Petra Szilagyi is an artist and student of the Super Natural. The product of a nomadic Afro-Caribbean/Hungarian, Petra has travelled from Japan, to Nigeria and many places in between, in a calling to seek the inexplicable, the unquantifiable and rich anti-structure spaces. They received their BA from Williams College and are current living in Richmond working on their Master’s degree in Sculpture from Virginia Commonwealth University.
Umico Niwa (b.1991 Japan) is enrolled in the Sculpture + Extended Media Graduate Program at Virginia Commonwealth University. Her work is based on speculative science and is currently researching the possible efficacy of utilizing fecal matter transplant procedures as a means of hormone replacement therapy for transgender individuals.
The Chick House is a meticulously constructed dollhouse made of mud and horse feces, for the comfort of four baby chickens. Formally, it is a proposition for utopian residential architecture inspired by nature oriented ontologies of permaculture and feng shui. The piece utilizes cognitive development techniques emphasizing the use of miniatures as tool for personal reparenting, while proposing a solar-punk future cohabitation scenario between a Japanese transgender woman and her black non-binary partner. Meanwhile, we speculate on the agency of Chick House itself. Were we drawn by a symbiotic microbiotic pull wherein our microbiota was acting through us to establish an exchange with the microflora within the local soil and equine population? Could Chick House in fact have proposed itself as a transmission from our future selves, a retro-causal hypersigil? Perhaps, it was a cloaked mandate for a temporary home by a species of tiny Strieber-esque interstellar light beings operating on our deepest subconscious spaces. This object, this entity, clearly has a life and attributes beyond us, and it continues to challenge our understanding of how objects and ideas circulate in space.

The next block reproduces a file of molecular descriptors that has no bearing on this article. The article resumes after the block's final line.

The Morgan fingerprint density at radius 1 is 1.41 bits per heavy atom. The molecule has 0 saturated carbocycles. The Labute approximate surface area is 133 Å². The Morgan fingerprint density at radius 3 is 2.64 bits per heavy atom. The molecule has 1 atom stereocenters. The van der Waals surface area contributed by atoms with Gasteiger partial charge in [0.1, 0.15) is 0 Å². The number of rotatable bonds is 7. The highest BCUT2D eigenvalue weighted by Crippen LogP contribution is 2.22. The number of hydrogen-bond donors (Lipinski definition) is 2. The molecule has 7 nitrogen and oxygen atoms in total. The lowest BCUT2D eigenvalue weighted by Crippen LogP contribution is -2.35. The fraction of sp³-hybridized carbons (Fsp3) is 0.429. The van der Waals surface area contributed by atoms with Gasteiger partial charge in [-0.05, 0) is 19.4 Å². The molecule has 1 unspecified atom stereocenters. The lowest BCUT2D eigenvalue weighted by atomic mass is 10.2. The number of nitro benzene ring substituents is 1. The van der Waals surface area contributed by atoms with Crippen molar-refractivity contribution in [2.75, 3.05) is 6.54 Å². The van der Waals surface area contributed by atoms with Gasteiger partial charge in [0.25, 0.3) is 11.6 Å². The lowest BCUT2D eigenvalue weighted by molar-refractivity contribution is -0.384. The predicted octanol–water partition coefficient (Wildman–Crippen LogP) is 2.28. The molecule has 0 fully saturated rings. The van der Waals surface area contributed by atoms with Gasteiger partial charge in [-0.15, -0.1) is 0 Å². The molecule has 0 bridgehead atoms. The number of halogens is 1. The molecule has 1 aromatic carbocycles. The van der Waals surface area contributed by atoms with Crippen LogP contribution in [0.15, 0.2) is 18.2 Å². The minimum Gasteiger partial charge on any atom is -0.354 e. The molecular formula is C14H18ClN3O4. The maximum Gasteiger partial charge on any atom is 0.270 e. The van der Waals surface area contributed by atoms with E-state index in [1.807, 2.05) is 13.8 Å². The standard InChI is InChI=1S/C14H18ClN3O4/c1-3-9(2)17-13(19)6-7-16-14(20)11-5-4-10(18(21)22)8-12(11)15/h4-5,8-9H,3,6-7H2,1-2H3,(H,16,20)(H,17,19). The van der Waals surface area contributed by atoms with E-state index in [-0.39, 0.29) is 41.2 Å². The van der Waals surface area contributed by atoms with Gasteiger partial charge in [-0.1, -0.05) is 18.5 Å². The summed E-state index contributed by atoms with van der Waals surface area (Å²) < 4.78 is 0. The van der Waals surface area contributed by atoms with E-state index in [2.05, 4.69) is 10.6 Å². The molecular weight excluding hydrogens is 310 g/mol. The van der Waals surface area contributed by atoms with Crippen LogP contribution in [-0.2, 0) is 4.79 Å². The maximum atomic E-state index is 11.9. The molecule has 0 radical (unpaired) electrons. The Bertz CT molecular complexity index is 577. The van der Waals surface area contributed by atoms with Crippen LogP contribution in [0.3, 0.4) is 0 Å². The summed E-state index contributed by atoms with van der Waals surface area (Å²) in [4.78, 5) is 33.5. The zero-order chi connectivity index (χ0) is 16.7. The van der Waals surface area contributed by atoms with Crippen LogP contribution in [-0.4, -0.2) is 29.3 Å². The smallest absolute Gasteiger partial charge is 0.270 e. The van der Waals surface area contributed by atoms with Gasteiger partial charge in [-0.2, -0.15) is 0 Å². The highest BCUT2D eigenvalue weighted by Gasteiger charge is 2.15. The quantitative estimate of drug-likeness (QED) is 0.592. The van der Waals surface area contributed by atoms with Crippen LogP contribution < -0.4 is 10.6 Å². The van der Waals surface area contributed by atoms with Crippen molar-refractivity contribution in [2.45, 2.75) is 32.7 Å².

While Chick House has been dismantled, it exists in its ecological components in near identical (not chemically altered) states long before and after its installation.
Conceptually, the piece ‘lives’ in Southern Spain in a sort of a-temporal speculative space. Most poignantly, it operates transtemporally on our notions of being as it continues to rewrite our personal narratives around childhood, midlife and death, and scatters our sense of personal subjectivity as it invites the experiences of the baby chickens, the soil and manure, the elements and any other entities and streams of consciousness to contribute.